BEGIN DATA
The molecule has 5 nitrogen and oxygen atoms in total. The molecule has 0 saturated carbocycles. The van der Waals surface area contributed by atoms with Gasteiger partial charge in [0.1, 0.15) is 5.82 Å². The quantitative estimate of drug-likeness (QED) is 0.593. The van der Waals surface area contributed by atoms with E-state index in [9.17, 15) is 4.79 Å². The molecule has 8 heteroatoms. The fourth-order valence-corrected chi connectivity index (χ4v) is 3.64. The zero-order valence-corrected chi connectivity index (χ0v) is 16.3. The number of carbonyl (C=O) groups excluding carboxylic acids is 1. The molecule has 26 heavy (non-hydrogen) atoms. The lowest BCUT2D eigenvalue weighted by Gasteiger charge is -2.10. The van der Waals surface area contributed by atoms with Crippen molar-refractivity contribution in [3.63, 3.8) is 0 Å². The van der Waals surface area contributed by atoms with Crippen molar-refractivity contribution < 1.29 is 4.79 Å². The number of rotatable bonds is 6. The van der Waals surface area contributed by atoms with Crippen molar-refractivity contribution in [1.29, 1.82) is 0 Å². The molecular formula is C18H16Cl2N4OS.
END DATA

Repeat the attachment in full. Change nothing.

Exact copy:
The molecule has 5 nitrogen and oxygen atoms in total. The molecule has 0 saturated carbocycles. The van der Waals surface area contributed by atoms with Gasteiger partial charge in [0.1, 0.15) is 5.82 Å². The quantitative estimate of drug-likeness (QED) is 0.593. The van der Waals surface area contributed by atoms with E-state index in [9.17, 15) is 4.79 Å². The molecule has 8 heteroatoms. The fourth-order valence-corrected chi connectivity index (χ4v) is 3.64. The zero-order valence-corrected chi connectivity index (χ0v) is 16.3. The number of carbonyl (C=O) groups excluding carboxylic acids is 1. The molecule has 26 heavy (non-hydrogen) atoms. The lowest BCUT2D eigenvalue weighted by Gasteiger charge is -2.10. The van der Waals surface area contributed by atoms with Crippen molar-refractivity contribution in [3.63, 3.8) is 0 Å². The van der Waals surface area contributed by atoms with Crippen molar-refractivity contribution < 1.29 is 4.79 Å². The number of rotatable bonds is 6. The van der Waals surface area contributed by atoms with Crippen molar-refractivity contribution in [1.29, 1.82) is 0 Å². The molecular formula is C18H16Cl2N4OS.